Pakistan's focus shifting from geopolitics to geo-economics, Qureshi informs Hungary Dialogue

Published March 25, 2021
Foreign Minister Shah Mahmood Qureshi addressing the Pakistan-Hungary Dialogue in Islamabad on Thursday. — DawnNewsTV
Foreign Minister Shah Mahmood Qureshi addressing the Pakistan-Hungary Dialogue in Islamabad on Thursday. — DawnNewsTV

Foreign Minister Shah Mahmood Qureshi said on Thursday that Pakistan, under the leadership of Prime Minister Imran Khan, had undergone a transformation and shifted its priorities from geopolitics to geo-economics.

The foreign minister was addressing the Pakistan-Hungary Dialogue in Islamabad where he explained the shift and said it would be based on a new "economic security paradigm".

"My government, under the leadership of Prime Minister Imran Khan, attaches great importance to enhancing Pakistan's trade and economic relations with our partners. The transformed Pakistan's focus is shifting from geopolitics to geo-economics.

"Our new economic security paradigm has three essential pillars: peace, development partnerships and connectivity."

Qureshi said that the structural and policy reforms undertaken by the government had led to an improved investment ecosystem, further citing Pakistan's improvement by 28 ranks on the World Bank's ease of doing business index and by 58 positions in the starting a business indicator.

"Our investment policy offers equal treatment for local and foreign investors. All economic sectors are now open to foreign direct investment."

The foreign minister urged Hungarian companies and businesses to come and invest in Pakistan and pursue joint venture opportunities with Pakistani businesses. He said Pakistan had introduced new incentives, backed by regulatory ease, in key sectors such as renewable energy, electric vehicles, construction, IT and tourism.

Qureshi also pointed out that Pakistan's policy on alternative energy had been "found attractive by influential international players" and this was one avenue which Hungarian investors could look into.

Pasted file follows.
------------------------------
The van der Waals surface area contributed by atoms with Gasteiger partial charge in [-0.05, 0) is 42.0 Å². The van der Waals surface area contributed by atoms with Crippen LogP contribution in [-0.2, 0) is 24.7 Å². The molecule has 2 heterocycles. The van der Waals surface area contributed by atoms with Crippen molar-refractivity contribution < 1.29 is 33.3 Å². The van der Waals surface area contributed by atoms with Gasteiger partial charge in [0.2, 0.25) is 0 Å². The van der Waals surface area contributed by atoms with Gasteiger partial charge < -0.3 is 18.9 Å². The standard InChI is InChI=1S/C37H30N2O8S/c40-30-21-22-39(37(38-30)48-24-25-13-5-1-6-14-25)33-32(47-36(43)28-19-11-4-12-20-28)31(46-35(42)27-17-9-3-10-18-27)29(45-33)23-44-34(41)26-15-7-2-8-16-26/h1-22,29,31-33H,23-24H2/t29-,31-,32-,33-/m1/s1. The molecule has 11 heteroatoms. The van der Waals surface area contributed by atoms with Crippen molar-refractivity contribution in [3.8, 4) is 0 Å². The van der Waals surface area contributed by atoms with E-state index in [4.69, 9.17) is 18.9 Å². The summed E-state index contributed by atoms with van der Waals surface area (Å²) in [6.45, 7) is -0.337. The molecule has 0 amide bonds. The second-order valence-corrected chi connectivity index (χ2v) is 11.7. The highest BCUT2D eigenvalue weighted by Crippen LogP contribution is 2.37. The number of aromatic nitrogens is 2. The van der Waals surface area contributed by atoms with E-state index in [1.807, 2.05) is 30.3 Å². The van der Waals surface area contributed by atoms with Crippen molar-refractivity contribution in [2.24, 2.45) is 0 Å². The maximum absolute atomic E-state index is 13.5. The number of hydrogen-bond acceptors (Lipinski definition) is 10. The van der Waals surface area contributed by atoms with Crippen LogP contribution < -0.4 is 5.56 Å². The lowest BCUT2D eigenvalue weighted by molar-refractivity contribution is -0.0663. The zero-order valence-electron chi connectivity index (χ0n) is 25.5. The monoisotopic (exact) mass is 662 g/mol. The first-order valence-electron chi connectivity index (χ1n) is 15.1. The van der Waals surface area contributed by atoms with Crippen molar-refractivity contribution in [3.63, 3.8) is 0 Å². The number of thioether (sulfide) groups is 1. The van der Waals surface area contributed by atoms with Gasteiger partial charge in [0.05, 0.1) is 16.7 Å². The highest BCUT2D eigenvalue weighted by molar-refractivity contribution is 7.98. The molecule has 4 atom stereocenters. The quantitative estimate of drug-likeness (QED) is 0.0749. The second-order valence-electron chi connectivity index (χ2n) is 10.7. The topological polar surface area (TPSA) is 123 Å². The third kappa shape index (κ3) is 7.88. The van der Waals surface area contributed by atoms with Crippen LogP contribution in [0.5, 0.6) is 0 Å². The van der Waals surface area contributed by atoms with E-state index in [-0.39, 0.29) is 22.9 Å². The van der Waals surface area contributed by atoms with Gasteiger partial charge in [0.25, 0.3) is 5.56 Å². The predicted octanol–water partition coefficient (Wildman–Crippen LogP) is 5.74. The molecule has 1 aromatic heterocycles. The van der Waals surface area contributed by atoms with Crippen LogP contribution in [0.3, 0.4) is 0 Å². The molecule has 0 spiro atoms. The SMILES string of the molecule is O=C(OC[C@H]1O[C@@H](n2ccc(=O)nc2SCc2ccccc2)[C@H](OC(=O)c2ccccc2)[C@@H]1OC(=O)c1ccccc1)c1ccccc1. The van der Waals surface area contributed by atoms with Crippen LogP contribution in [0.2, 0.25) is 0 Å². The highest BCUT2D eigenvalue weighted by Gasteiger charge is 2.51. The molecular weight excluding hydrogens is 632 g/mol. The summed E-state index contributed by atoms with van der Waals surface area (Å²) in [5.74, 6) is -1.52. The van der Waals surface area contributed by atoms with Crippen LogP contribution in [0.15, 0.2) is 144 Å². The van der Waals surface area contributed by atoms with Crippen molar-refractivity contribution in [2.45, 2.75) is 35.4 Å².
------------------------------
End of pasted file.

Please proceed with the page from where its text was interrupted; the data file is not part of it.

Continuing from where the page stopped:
"Hungarian investors are also encouraged to invest in special economic zones. Sixteen special economic zones are being established [...] with liberal incentives, infrastructure, investor facilitation services and reduced cost of doing business."

The foreign minister stated that Hungary wielded expertise in the fields of agriculture, food industry, environment industry, water resource management, engineering technology, vocational training and urban planning.

Pakistan, meanwhile, was known for its textiles, leather, surgical goods, pharmaceuticals and food items such as mangoes and rice where it has a comparative advantage, said Qureshi. Both countries could stand to benefit from collaboration in these fields and make use of the other's experience.

"The government of Pakistan has eased visa requirements for businessmen from 95 countries including Hungary. The business community can avail visa on arrival facility," he said, adding that similar facilitations were also available for tourists such as online visas and fast visa processing.

The foreign minister noted that the improved security situation in the country, along with government reforms, had led to many European countries revising their travel advisories for Pakistan and international airlines resuming their flights to Pakistan.

"Increasing air linkages will ease travel of Hungarian businessmen and tourists to Pakistan.

"We hope that Hungary will revise its travel advisory for Pakistan which would enable the two countries to further enhance our linkages."

Qureshi said the relations between the two countries were "rooted in history" and expressed his appreciation for Hungary's support in the extension of the Genera­lised System of Preferences-Plus (GSP-Plus) status for Pakistan.

He said the scheme had paid off greatly with the "volume of trade between Pakistan and the European Union having doubled" and the EU becoming the largest trading partner of Pakistan.

"I hope that dividends would now translate into increase in Pakistan-Hungary trade as well as the current volume of $44.3 million is definitely much lower than the potential."

He also thanked the Hungarian government for providing scholarships to Pakistani students who "would forge strong people-to-people links" between the countries.

"There is a need for exchanging high level visits between our two countries as well as at the private sector level to consolidate the existing level of cooperation.

"When the pandemic situation improves, we must focus on exchanging business delegations and promoting bilateral trade and investment opportunities," said Qureshi, adding that Pakistan looked forward to hosting the second session of the Pakistan-Hungary Joint Commission on Economic Cooperation in Islamabad this year.

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